To review, the story is set in the future, where several generations after a rebellion, an authoritarian government plucks teenagers from the formerly rebellious provinces to fight to the death in a forest. It’s all broadcast on reality TV for the entertainment of the masses. Children killing children – it doesn’t get much harsher than that.

This time, the malevolent tyrant picks his gladiators from the winners (i.e., survivors) of the past Games. Because they have survived by killing off the other children, they could constitute their own PTSD support group; they range from emotionally fragile to raging bonkers. This adds a particularly flavorful set of roles, acted especially deliciously by Jeffrey Wright, Amanda Plummer and Jena Malone.

The main purpose of a second act is to tee up the third, and Catching Fire is very successful, with the help of a new character played by Philip Seymour Hoffman (who, sadly, will not complete the sequels). Francis Lawrence (no relation to Jennifer) does a fine job directing his first Hunger Games movie – and he’s set to direct the final chapter in the trilogy (which will actually be two movies – The Hunger Games: Mockingjay – Part 1 and – Part 2).

[Gary Ross, the director of the original The Hunger Games, is in pre-production on two new Jennifer Lawrence movies – Burial Rites from the Hannah Kent novel and Steinbeck’s East of Eden (where Lawrence’s role is the one played by Julie Harris in the 1955 Elia Kazan/James Dean version).]

But, at the end of the day, it’s all about Jennifer Lawrence, who must carry the movie as she plays the determined and resourceful Appalachian heroine. She’s an amazing screen presence, capable of believably portraying both panic attacks and action hero sequences. She’s worth the price of admission all by herself.

The source material may be aimed at tweens, but I haven’t met an adult yet who hasn’t enjoyed and been impressed with The Hunger Games or The Hunger Games: Catching Fire. HG: Catching Fire is available on DVD from Netflix and Redbox and streaming from Amazon, iTunes, Vudu, YouTube, Google Play and Xbox Video.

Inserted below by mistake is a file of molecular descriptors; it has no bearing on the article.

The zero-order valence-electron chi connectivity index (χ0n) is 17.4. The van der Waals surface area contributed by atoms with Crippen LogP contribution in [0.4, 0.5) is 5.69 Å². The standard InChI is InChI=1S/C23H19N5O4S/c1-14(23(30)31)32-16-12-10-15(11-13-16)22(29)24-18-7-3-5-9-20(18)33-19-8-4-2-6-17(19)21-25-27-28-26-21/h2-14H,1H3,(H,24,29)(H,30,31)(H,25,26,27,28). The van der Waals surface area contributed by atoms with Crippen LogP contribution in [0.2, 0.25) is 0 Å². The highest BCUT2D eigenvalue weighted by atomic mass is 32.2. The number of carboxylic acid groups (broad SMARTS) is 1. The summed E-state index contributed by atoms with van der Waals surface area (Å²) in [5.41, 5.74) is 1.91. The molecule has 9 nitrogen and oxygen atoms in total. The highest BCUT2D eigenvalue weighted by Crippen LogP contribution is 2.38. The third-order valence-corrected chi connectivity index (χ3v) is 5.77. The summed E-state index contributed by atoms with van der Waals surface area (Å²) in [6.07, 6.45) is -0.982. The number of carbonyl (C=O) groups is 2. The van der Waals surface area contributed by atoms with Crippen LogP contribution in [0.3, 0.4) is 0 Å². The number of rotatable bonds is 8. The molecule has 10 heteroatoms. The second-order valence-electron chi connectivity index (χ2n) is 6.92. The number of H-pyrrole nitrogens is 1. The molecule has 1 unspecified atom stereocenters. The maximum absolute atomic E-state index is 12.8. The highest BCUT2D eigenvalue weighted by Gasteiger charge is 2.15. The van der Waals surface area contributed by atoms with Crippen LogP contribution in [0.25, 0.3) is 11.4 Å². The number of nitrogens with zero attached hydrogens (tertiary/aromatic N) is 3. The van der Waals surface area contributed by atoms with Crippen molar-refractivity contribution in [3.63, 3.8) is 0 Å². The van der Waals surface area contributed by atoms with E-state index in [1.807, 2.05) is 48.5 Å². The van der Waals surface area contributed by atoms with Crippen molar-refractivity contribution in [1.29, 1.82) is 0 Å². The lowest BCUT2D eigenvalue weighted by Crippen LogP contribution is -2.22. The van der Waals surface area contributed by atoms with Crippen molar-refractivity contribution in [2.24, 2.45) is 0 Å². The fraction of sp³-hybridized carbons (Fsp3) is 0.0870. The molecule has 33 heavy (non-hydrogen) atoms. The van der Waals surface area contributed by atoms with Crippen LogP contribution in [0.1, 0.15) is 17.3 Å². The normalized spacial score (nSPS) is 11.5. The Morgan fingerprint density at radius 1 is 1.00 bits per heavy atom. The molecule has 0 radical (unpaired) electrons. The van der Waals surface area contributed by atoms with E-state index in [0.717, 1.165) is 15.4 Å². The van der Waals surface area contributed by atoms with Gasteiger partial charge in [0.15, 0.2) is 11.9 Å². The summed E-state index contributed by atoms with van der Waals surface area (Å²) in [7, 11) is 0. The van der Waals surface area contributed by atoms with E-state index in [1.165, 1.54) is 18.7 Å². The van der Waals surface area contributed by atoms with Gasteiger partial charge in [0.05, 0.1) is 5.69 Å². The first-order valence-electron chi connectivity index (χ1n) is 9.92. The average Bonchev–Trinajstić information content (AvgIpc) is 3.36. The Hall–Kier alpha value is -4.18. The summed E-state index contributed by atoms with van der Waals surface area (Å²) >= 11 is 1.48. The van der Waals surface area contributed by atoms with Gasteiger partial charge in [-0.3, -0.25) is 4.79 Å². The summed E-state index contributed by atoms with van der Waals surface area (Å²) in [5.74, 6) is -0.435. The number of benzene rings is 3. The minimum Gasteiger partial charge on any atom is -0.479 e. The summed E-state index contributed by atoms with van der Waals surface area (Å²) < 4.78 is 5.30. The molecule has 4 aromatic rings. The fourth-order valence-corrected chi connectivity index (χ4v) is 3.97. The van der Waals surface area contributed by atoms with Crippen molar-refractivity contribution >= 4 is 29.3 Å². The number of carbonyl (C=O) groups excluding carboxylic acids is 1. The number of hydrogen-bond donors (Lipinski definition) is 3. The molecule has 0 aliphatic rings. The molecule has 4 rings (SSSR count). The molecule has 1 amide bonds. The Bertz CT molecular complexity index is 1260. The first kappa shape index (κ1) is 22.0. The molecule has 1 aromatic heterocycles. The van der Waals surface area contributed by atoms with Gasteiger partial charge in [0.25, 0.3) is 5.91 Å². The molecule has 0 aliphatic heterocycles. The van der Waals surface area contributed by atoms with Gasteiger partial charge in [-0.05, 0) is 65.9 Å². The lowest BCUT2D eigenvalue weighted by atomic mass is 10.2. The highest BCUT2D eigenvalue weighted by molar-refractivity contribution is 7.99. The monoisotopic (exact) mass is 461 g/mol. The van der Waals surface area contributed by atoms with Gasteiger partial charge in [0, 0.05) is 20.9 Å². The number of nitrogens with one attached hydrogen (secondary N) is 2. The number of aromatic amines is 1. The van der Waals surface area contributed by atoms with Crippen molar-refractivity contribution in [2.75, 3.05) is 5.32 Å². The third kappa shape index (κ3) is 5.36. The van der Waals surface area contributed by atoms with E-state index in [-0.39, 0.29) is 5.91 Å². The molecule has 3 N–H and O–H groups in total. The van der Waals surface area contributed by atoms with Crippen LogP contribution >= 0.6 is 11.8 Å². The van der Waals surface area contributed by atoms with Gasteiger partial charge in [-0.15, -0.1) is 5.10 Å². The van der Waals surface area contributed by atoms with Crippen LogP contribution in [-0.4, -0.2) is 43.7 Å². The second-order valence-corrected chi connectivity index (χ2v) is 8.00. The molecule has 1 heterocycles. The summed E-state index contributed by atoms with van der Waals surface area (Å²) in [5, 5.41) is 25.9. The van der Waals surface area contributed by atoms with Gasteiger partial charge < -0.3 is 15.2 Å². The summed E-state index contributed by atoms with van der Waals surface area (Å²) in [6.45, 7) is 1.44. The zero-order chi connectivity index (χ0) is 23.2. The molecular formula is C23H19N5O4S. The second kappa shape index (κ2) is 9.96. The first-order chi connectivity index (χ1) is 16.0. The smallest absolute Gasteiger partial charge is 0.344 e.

The Hunger Games: Catching Fire – smart, fast-paced and Jennifer Lawrence

The Hunger Games: Catching Fire is another gripping episode from the popular and acclaimed young adult fiction trilogy by Suzanne Collins. Just like The Hunger Games, it’s a well-paced, well-acted and intelligent sci-fi adventure fable.  And it’s yet another showcase role for Jennifer Lawrence.

To review, the story is set in the future, where several generations after a rebellion, an authoritarian government plucks teenagers from the formerly rebellious provinces to fight to the death in a forest. It’s all broadcast on reality TV for the entertainment of the masses. Children killing children – it doesn’t get much harsher than that.

This time, the malevolent tyrant picks his gladiators from the winners (i.e., survivors) of the past Games.  Because they have survived by killing off the other children, they could constitute their own PTSD support group; they range from emotionally fragile to raging bonkers.  This adds a particularly flavorful set of roles, acted especially deliciously by Jeffrey Wright, Amanda Plummer and Jena Malone.

The main purpose of a second act is to tee up the third, and Catching Fire is very successful, with the help of a new character played by Philip Seymour Hoffman.  Francis Lawrence (no relation to Jennifer) does a fine job directing his first Hunger Games movie – and he’s set to direct the final chapter in the trilogy (which will actually be two movies –  The Hunger Games: Mockingjay – Part 1 and – Part 2).

[Gary Ross, the director of the original The Hunger Games, is in pre-production on two new Jennifer Lawrence movies – Burial Rites from the Hannah Kent novel and Steinbeck’s East of Eden (where Lawrence’s role is the one played by Julie Harris in the 1955 Elia Kazan/James Dean version).]

But, at the end of the day, it’s all about Jennifer Lawrence, who must carry the movie as the plays the determined and resourceful Appalachian heroine.  She’s an amazing screen presence, capable of believably portraying both panic attacks and action hero sequences.  She’s worth the price of admission all by herself.

The source material may be aimed at tweens, but I haven’t met an adult yet who hasn’t enjoyed and been impressed with The Hunger Games or The Hunger Games: Catching Fire.  I’ll probably go see Catching Fire again (this time with The Wife), and I’m looking forward to Mockingjay.

Fast & Furious 6: exciting chases, silliness and two strong women